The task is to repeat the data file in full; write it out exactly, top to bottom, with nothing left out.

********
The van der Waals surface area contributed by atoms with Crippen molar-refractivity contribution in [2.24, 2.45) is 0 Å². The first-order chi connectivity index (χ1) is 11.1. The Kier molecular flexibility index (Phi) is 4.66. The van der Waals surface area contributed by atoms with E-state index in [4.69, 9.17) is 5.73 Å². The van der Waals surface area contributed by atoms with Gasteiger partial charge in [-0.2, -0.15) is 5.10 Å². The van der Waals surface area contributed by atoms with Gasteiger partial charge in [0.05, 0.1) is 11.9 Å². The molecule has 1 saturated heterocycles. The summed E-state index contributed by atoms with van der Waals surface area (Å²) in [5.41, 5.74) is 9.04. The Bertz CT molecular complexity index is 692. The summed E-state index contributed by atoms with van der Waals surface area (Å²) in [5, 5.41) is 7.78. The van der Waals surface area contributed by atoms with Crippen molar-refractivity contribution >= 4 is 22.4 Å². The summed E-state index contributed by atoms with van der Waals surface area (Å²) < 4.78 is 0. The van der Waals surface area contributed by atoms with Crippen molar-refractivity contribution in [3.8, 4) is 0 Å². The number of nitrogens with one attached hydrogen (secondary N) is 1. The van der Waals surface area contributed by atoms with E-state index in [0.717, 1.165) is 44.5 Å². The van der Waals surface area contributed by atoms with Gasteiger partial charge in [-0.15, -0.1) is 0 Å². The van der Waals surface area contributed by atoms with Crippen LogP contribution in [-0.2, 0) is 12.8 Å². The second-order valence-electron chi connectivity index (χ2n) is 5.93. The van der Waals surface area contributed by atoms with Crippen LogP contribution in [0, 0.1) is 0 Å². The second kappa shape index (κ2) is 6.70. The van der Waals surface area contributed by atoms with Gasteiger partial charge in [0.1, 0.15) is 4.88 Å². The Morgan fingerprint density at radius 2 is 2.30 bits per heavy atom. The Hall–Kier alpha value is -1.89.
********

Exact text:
The van der Waals surface area contributed by atoms with Crippen molar-refractivity contribution in [2.24, 2.45) is 0 Å². The first-order chi connectivity index (χ1) is 11.1. The Kier molecular flexibility index (Phi) is 4.66. The van der Waals surface area contributed by atoms with E-state index in [4.69, 9.17) is 5.73 Å². The van der Waals surface area contributed by atoms with Gasteiger partial charge in [-0.2, -0.15) is 5.10 Å². The van der Waals surface area contributed by atoms with Gasteiger partial charge in [0.05, 0.1) is 11.9 Å². The molecule has 1 saturated heterocycles. The summed E-state index contributed by atoms with van der Waals surface area (Å²) in [5.41, 5.74) is 9.04. The Bertz CT molecular complexity index is 692. The summed E-state index contributed by atoms with van der Waals surface area (Å²) in [5, 5.41) is 7.78. The van der Waals surface area contributed by atoms with Crippen molar-refractivity contribution >= 4 is 22.4 Å². The summed E-state index contributed by atoms with van der Waals surface area (Å²) < 4.78 is 0. The van der Waals surface area contributed by atoms with Crippen molar-refractivity contribution in [3.8, 4) is 0 Å². The number of nitrogens with one attached hydrogen (secondary N) is 1. The van der Waals surface area contributed by atoms with E-state index in [0.717, 1.165) is 44.5 Å². The van der Waals surface area contributed by atoms with Gasteiger partial charge in [-0.15, -0.1) is 0 Å². The van der Waals surface area contributed by atoms with Crippen LogP contribution in [-0.2, 0) is 12.8 Å². The second-order valence-electron chi connectivity index (χ2n) is 5.93. The van der Waals surface area contributed by atoms with Crippen LogP contribution in [0, 0.1) is 0 Å². The second kappa shape index (κ2) is 6.70. The van der Waals surface area contributed by atoms with Gasteiger partial charge in [0.1, 0.15) is 4.88 Å². The Morgan fingerprint density at radius 2 is 2.30 bits per heavy atom. The Hall–Kier alpha value is -1.89.